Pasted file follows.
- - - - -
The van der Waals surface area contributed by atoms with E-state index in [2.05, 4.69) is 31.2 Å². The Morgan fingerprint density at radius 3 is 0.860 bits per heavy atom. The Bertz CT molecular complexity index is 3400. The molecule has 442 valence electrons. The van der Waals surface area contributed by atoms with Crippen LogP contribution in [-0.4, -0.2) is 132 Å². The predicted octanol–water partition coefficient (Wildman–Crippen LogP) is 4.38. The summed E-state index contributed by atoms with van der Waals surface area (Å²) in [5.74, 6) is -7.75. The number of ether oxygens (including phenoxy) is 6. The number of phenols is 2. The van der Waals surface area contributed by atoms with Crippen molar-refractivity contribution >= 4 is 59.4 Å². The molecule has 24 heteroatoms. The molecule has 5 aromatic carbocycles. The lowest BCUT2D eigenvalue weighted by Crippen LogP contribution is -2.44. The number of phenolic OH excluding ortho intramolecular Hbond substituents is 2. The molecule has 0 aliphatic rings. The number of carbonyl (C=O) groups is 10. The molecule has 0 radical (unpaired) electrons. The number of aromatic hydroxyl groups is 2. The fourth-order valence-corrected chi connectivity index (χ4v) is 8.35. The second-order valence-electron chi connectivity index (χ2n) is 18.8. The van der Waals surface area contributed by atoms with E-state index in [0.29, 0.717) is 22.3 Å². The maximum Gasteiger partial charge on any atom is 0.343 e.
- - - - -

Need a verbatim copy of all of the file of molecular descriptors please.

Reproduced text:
The van der Waals surface area contributed by atoms with E-state index in [2.05, 4.69) is 31.2 Å². The Morgan fingerprint density at radius 3 is 0.860 bits per heavy atom. The Bertz CT molecular complexity index is 3400. The molecule has 442 valence electrons. The van der Waals surface area contributed by atoms with Crippen LogP contribution in [-0.4, -0.2) is 132 Å². The predicted octanol–water partition coefficient (Wildman–Crippen LogP) is 4.38. The summed E-state index contributed by atoms with van der Waals surface area (Å²) in [5.74, 6) is -7.75. The number of ether oxygens (including phenoxy) is 6. The number of phenols is 2. The van der Waals surface area contributed by atoms with Crippen molar-refractivity contribution >= 4 is 59.4 Å². The molecule has 24 heteroatoms. The molecule has 5 aromatic carbocycles. The lowest BCUT2D eigenvalue weighted by Crippen LogP contribution is -2.44. The number of phenolic OH excluding ortho intramolecular Hbond substituents is 2. The molecule has 0 aliphatic rings. The number of carbonyl (C=O) groups is 10. The molecule has 0 radical (unpaired) electrons. The number of aromatic hydroxyl groups is 2. The fourth-order valence-corrected chi connectivity index (χ4v) is 8.35. The second-order valence-electron chi connectivity index (χ2n) is 18.8. The van der Waals surface area contributed by atoms with E-state index in [0.29, 0.717) is 22.3 Å². The maximum Gasteiger partial charge on any atom is 0.343 e.